ER stress in Huntington’s disease

Expression of pathogenic polyQ-repeat-containing huntingtin cripples a major endoplasmic reticulum quality assurance and garbage disposal pathway, ER-associated protein degradation (ERAD). The mutant protein appears to sequester essential components of the ERAD pathway. From Duennwald & Lindquist:

Impaired ERAD and ER stress are early and specific events in polyglutamine toxicity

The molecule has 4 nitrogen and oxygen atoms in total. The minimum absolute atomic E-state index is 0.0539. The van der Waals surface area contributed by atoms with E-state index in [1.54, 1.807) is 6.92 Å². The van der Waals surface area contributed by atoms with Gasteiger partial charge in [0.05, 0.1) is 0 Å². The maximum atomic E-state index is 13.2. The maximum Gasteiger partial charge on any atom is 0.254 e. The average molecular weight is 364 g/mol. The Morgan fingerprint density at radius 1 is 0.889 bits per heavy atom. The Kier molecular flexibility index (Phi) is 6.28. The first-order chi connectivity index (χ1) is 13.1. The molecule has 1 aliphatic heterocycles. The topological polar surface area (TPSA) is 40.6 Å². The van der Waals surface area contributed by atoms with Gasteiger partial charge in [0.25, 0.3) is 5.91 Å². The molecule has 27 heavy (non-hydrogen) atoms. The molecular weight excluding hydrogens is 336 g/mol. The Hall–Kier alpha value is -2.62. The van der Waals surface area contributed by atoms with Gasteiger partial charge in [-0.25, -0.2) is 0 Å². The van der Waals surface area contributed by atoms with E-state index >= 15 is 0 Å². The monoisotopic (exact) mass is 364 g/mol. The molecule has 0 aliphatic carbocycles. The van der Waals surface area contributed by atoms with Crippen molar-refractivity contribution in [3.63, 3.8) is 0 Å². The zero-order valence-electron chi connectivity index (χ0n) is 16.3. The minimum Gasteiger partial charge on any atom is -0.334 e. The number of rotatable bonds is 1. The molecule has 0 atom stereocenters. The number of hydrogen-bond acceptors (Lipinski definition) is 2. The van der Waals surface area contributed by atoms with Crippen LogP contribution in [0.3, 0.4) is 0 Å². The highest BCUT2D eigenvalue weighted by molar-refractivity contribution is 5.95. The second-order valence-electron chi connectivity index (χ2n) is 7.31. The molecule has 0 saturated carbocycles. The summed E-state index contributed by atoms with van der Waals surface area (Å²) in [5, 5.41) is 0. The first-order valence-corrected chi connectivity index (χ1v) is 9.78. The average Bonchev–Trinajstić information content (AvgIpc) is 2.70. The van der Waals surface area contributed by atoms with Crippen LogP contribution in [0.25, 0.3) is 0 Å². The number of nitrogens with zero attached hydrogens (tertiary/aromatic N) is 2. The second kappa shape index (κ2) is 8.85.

Protein misfolding, whether caused by aging, environmental factors, or genetic mutations, is a common basis for neurodegenerative diseases. The misfolding of proteins with abnormally long polyglutamine (polyQ) expansions causes several neurodegenerative disorders, such as Huntington’s disease (HD). Although many cellular pathways have been documented to be impaired in HD, the primary triggers of polyQ toxicity remain elusive. We report that yeast cells and neuron-like PC12 cells expressing polyQ-expanded huntingtin (htt) fragments display a surprisingly specific, immediate, and drastic defect in endoplasmic reticulum (ER)-associated degradation (ERAD). We further decipher the mechanistic basis for this defect in ERAD: the entrapment of the essential ERAD proteins Npl4, Ufd1, and p97 by polyQ-expanded htt fragments. In both yeast and mammalian neuron-like cells, overexpression of Npl4 and Ufd1 ameliorates polyQ toxicity. Our results establish that impaired ER protein homeostasis is a broad and highly conserved contributor to polyQ toxicity in yeast, in PC12 cells, and, importantly, in striatal cells expressing full-length polyQ-expanded huntingtin.